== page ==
Substantially higher healthcare costs for middle-aged adults with hearing impairment
- Published on 21 April 2016
A US research team recently published the results of a study showing that people with a diagnosis of hearing loss had 33% higher healthcare payments over a 1.5-year time period compared to those without hearing loss (HL).
The researchers from the Medical University of South Carolina published these findings in the journal JAMA Otolaryngology Head & Neck Surgery in early April. They examined the costs of healthcare for a matched group of privately insured middle-aged adults from 55 to 64 years of age, with and without a diagnosis of HL, reports EurekAlert.
The results were based on healthcare bills for up to 18 months of follow-up after baseline by summing costs per patient to calculate total payments for inpatient services, outpatient services, prescription medication, and cost of hearing services. The study included a total of 561,764 individuals, 50% in each group. It was found that those with a diagnosis of HL had 33% higher healthcare payments at an average of USD 14,165 versus those without this diagnosis, with costs averaging USD 10,629.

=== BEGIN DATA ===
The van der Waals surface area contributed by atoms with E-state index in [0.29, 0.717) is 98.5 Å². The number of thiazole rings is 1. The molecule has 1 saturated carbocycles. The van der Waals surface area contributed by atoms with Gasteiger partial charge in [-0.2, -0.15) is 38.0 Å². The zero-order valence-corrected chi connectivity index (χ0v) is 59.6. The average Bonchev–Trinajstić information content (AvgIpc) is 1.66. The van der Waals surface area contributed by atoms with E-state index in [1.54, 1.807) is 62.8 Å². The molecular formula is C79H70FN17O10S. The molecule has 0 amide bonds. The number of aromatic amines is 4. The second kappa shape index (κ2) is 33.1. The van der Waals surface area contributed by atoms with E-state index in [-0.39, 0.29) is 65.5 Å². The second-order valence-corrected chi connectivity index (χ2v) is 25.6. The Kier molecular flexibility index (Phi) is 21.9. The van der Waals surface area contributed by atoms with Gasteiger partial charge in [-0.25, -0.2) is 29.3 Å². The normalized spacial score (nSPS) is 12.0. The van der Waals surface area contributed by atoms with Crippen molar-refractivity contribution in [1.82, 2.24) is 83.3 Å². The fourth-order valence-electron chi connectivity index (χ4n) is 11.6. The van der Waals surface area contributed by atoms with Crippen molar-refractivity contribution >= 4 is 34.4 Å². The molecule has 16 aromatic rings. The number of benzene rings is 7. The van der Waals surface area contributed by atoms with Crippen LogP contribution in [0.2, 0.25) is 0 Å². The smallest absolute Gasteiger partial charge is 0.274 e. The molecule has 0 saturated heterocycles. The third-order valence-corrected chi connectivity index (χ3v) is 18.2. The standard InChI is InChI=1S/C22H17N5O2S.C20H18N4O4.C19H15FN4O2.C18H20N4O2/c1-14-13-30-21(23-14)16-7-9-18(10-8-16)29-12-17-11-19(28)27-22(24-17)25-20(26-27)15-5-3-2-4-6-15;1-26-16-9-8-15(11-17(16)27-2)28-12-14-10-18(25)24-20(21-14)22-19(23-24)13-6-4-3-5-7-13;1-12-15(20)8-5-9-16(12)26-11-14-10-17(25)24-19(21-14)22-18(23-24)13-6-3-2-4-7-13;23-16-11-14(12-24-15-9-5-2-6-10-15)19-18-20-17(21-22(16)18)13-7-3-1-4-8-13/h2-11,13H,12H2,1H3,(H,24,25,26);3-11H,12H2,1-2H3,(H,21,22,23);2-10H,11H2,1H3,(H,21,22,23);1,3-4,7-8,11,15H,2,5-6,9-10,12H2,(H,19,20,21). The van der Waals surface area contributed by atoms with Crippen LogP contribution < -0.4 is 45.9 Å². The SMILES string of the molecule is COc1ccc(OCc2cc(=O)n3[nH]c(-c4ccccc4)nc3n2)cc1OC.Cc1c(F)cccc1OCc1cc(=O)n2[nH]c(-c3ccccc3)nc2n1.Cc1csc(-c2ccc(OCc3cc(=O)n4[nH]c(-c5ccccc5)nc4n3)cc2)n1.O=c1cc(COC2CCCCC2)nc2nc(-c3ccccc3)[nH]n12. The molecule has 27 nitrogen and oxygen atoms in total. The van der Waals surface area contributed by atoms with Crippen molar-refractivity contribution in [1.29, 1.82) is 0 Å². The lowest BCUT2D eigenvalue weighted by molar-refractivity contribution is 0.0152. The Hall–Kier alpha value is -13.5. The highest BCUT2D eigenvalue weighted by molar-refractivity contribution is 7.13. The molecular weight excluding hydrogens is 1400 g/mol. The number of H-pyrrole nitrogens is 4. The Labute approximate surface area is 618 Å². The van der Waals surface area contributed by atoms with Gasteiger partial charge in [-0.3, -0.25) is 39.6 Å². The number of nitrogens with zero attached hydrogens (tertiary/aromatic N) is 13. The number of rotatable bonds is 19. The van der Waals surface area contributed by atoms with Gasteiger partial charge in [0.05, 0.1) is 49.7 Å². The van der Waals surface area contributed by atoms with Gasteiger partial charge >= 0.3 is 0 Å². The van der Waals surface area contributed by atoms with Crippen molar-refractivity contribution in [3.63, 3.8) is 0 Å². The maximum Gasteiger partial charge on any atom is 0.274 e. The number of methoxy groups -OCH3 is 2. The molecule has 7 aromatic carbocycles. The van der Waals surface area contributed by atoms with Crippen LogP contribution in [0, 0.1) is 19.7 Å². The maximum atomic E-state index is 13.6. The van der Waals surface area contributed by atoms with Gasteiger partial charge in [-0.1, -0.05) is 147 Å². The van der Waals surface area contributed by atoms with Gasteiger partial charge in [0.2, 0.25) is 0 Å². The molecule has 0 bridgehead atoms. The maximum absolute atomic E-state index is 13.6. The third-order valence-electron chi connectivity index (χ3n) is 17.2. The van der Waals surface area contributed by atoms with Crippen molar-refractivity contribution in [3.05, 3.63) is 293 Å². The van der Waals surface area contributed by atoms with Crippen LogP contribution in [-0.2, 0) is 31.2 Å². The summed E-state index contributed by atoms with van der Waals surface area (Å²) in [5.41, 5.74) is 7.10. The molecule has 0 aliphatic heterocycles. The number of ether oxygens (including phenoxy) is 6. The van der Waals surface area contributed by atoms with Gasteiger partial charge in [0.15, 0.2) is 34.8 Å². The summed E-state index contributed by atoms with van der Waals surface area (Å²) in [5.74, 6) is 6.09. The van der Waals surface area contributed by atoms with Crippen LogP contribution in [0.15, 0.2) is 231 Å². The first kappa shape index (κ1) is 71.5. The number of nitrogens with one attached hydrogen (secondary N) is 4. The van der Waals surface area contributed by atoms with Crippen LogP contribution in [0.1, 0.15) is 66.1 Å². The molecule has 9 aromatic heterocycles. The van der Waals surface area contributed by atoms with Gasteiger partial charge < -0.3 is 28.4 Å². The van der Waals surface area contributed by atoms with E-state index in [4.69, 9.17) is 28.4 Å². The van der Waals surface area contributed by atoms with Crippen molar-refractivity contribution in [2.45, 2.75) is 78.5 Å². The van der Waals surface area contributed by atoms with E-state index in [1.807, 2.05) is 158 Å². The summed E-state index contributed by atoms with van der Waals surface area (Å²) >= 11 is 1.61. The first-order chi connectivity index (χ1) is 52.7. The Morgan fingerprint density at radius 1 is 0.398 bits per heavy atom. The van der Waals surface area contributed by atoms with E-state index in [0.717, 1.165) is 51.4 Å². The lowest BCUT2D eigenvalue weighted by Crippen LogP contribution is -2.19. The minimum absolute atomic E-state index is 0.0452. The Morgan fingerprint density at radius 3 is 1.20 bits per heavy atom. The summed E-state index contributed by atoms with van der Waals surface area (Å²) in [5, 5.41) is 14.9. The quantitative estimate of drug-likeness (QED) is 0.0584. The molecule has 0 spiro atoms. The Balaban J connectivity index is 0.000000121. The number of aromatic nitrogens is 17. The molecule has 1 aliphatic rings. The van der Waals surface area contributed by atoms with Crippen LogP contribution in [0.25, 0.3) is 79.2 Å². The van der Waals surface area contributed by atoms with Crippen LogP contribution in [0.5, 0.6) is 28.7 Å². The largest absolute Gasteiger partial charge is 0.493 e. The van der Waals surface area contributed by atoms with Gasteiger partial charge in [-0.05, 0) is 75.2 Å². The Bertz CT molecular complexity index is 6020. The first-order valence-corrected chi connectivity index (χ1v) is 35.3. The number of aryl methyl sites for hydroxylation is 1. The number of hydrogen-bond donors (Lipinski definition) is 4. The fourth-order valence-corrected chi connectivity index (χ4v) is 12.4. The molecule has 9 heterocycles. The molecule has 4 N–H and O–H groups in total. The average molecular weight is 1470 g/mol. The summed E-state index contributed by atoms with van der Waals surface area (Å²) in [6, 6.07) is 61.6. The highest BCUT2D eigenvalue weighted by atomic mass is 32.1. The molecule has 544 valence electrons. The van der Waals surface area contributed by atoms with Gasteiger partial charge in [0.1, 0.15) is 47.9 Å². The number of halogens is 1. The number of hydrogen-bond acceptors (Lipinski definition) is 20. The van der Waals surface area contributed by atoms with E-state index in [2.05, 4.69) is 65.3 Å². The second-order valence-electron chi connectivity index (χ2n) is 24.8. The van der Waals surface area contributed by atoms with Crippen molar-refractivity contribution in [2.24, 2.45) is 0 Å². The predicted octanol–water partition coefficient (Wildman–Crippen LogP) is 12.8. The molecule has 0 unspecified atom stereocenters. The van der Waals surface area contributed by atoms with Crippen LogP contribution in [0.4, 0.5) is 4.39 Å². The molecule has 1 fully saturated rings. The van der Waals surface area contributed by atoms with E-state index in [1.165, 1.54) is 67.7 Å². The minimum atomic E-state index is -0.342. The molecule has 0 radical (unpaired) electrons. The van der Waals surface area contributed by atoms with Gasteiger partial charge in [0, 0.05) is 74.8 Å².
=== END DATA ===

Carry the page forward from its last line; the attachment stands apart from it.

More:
“This finding indicates that negative health-related effects of hearing loss, a condition that many consider simply an unavoidable result of aging, may manifest earlier than is generally recognized and may affect use of healthcare across the continuum of care. Studies are needed to identify the underlying factors that lead to the observed cost differences, as well as to ascertain the extent to which early and successful use of hearing aids and other hearing loss interventions modify cost differences,” say the researchers. The results are surprising because higher costs are generally thought to begin from 65 years of age and not in the middle-aged group studied here.
Source: EurekAlert; Simpson AN, et al. Higher Health Care Costs in Middle-aged US Adults With Hearing Loss. JAMA Otolaryngology Head & Neck Surgery. 2016 Apr 7
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